Civil Rights Movements in the 1960s
The Washington March was one of the biggest political rallies in history, attracting almost three hundred thousand people on August 23, 1963. The march was held to fight for the freedom and jobs of African Americans. It was during this march that Martin Luther King delivered the ‘I have a dream’ speech. The demonstration resulted in the formulation of the Civil Rights Act of 1964, which improved equality in the United States until today.
Similarly, the Chicago Open housing movement marched near Marquette Park in a white neighborhood on August 5, 1966. Martin Luther King led the march to protest the education, health, housing, and employment disparities based on racism. The result of this march was the passing of the Fair Housing Act by Congress in 1969, allowing for mortgages to be available to all races, among other changes (Bond-Nelms, 2018).
Bond-Nelms, C. (2018,). Boycotts, Movements and Marches. Events and History. https://www.aarp.org/politics-society/history/info-2018/civil-rights-events-fd.html#quest1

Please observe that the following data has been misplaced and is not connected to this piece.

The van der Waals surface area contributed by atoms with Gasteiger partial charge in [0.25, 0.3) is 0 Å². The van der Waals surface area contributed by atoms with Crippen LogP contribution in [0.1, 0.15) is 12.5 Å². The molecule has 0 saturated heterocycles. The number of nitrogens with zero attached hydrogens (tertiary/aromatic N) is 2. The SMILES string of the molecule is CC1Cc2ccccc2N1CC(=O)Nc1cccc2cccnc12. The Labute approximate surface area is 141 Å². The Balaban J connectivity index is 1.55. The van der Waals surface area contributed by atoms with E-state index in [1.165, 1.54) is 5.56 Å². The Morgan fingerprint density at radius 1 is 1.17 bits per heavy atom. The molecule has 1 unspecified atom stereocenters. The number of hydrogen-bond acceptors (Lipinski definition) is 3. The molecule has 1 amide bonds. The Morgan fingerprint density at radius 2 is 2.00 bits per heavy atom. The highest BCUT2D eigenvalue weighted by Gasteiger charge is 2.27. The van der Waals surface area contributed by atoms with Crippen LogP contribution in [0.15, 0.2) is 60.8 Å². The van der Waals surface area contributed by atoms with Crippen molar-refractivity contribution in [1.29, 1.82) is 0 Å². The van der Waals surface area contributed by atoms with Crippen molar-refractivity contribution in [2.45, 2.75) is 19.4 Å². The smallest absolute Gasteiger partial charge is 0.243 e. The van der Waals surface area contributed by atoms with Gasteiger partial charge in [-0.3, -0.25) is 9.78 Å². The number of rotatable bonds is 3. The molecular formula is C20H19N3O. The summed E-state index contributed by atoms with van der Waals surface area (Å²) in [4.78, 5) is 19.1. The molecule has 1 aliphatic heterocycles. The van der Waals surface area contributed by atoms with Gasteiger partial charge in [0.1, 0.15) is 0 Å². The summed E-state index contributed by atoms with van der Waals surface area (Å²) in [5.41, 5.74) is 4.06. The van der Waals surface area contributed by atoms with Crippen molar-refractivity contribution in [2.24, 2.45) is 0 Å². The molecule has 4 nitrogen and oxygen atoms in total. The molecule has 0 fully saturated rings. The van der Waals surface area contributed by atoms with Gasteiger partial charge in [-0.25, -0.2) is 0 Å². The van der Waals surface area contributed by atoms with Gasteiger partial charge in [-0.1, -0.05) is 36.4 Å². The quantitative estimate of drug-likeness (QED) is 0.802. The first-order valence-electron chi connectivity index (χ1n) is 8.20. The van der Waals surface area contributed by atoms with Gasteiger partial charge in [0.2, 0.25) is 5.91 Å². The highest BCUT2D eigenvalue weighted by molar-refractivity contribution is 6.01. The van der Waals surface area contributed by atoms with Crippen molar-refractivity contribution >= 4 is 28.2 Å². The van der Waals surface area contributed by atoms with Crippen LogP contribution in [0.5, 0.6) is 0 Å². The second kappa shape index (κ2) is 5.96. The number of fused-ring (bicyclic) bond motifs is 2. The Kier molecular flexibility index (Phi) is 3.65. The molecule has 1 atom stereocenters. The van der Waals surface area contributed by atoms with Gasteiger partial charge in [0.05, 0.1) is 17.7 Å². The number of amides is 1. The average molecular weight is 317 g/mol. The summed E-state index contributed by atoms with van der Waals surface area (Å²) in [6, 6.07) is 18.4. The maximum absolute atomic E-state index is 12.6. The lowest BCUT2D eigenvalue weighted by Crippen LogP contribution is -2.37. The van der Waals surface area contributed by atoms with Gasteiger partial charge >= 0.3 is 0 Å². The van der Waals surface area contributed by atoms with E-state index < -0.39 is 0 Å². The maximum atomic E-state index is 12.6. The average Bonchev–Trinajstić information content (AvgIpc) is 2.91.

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Civil rights movements in the 1960s
By the early 1950s, the US was a world super-power militarily and economically. The Great Depression was no more. But, two major rival powers were developing, rivals ideologically and militarily: The Cold War between the US and its allies versus the Soviet Union and its allies/clients would be the dominant international issue for the next four decades. Domestically, in the 1950s and the 1960s, the US would begin grappling head-on with major Civil Rights and economic issues, as well as a divisive conflict in Vietnam—and widespread demonstrations and some high profile assassinations.
Choose and discuss (in a full paragraph or two) one of the following two topics related to the period from the late 1940s and through the 1960s.
Discuss America’s Cold War policy or strategy aimed at dealing with communism and the Soviet threat, and an example of a Cold War conflict or crisis.
- Identify one or two Cold War strategies of the US. Describe a specific example of a conflict or crisis that was part of this Cold War strategy, and compare or contrast this to the international situation today.
- Identify the source(s) where you read about these Cold War issues.
Discuss the Civil Rights advances and struggles that took place in the 1950s and 1960s along with relevant legal developments.
- Identify two key specific events of the Civil Rights struggle and at least one major piece of legislation or court decision.
- Explain the historical significance of your examples and ways they have impacted our own time.
- Identify the source(s) where you read these Civil Rights issues.
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